Body Moving & the All-New “ShapeWear” System
Along with She-Hulk’s face, Digital Domain also needed to create her body, which presented challenges unique to this series. The team began by using a PolyStrip system — containing several smaller segments that form the body’s contours — then employing Houdini to create the muscles and skin. To capture her movements, Maslany frequently wore an inertial Xsens mocap suit, and also spent a significant amount of time under Vicon optical cameras. Next came the clothing, and that’s where things became a little more complicated.
Creating a superhero costume for a CG character is a significantly different process than creating everyday clothes, especially women’s clothes. Where Thanos, for instance, wore a single, form-fitting outfit (with a few variations) meant to show off his physique, She-Hulk wore 12 outfits that adjusted to her body. Women’s clothes, however, are often meant to accentuate certain areas and even exert influence over the body. Pants and skirts, for example, are meant to help define the shape of the body, while bras and tight clothing are often meant to restrain. For artists looking to create realistic CG models, that meant there was a constant give-and-take between the fabric and the muscles.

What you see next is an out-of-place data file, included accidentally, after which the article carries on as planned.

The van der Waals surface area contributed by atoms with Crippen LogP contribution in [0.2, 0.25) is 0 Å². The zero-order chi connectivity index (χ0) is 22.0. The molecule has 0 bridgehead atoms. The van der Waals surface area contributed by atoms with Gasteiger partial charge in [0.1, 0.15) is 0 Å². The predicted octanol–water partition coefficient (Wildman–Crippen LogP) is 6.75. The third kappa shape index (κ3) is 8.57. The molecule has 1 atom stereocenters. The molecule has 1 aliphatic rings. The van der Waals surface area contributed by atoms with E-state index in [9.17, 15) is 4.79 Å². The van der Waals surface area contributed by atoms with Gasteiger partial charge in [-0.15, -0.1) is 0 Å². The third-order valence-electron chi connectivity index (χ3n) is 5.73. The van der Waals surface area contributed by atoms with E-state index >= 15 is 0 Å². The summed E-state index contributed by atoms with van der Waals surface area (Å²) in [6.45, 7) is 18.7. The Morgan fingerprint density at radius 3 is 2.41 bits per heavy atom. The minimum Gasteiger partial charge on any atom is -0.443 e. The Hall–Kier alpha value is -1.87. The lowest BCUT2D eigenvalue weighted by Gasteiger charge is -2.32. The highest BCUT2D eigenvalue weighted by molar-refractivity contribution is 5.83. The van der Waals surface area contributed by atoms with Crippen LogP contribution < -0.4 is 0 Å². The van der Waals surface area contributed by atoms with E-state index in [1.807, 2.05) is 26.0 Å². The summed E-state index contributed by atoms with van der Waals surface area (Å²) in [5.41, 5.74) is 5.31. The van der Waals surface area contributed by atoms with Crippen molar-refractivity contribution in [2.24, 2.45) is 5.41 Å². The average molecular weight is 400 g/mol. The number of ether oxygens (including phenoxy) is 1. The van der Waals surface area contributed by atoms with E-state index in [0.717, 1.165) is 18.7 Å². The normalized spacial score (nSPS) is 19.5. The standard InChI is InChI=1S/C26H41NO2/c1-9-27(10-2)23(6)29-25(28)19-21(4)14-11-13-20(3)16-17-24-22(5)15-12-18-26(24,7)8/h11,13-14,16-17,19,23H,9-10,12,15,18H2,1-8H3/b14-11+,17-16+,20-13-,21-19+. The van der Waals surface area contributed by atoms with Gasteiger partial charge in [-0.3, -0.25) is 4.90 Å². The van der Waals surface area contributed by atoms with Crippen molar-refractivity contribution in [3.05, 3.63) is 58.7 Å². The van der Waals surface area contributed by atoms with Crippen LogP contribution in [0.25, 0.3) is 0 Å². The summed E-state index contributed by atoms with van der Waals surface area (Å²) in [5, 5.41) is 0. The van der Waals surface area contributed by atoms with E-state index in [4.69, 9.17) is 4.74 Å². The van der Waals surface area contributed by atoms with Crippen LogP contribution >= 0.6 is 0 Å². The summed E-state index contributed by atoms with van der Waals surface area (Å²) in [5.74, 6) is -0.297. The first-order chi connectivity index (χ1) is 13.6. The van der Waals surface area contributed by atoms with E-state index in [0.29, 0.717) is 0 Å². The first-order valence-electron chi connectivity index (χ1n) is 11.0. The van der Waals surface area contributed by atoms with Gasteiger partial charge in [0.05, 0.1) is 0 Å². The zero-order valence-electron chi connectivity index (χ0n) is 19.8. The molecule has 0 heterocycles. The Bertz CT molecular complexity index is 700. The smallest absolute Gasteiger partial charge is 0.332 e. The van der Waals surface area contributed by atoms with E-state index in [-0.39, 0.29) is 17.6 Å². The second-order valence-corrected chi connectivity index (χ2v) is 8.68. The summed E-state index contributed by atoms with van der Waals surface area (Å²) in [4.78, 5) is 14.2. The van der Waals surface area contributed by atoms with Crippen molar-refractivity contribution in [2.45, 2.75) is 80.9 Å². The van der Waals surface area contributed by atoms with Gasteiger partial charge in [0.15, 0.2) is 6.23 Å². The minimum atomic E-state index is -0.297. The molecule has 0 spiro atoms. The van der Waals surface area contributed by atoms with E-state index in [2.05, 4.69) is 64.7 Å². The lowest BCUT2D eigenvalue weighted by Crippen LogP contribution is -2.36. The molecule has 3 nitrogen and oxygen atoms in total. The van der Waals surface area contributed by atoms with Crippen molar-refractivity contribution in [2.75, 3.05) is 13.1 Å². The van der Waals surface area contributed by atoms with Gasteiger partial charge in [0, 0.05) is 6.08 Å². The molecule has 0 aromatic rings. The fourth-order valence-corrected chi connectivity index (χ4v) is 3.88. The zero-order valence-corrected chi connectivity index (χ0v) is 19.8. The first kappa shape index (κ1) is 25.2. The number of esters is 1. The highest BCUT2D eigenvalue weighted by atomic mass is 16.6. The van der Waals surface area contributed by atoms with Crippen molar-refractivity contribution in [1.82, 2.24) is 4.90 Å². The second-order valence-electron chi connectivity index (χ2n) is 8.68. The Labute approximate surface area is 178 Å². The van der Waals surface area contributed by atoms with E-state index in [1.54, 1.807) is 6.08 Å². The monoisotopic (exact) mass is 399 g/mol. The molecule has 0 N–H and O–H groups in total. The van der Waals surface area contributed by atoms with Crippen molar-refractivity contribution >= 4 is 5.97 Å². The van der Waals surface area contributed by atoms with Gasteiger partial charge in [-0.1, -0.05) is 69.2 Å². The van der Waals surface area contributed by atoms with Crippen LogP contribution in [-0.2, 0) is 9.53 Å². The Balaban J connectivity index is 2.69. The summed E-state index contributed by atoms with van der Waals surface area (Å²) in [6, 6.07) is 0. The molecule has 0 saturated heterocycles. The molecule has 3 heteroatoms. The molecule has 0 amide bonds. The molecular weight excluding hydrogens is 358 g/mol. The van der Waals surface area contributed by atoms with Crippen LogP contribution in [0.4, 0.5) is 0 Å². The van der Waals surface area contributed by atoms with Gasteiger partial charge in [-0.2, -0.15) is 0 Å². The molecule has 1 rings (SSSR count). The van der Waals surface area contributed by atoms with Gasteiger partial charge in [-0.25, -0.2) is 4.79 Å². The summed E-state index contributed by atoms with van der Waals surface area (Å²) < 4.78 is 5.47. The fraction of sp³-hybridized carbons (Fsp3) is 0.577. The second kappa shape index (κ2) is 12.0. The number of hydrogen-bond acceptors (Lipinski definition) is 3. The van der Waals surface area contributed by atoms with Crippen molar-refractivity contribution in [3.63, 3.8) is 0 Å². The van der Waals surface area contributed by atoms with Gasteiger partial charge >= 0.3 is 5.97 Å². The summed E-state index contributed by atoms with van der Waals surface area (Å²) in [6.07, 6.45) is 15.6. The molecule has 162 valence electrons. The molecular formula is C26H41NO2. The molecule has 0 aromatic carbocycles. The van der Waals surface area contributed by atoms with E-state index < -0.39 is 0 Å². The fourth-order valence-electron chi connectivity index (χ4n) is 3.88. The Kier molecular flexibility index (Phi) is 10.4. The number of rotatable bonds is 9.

It was a first for the team at Digital Domain, and it required them to create a new proprietary solution known as the “ShapeWear” system. ShapeWear was able to take the CG garments created in Houdini — everything ranging from She-Hulk’s professional suits to her casual wear — and then adjust the character model to subtly and realistically augment the muscles to match. That also included the way the CG model changed based on the footwear, which led to another first for Digital Domain. Most CG characters have simple, flat soles, but She-Hulk frequently wore high heels that altered the character’s height, her gait and even the look of her legs, with each instance requiring changes to the model.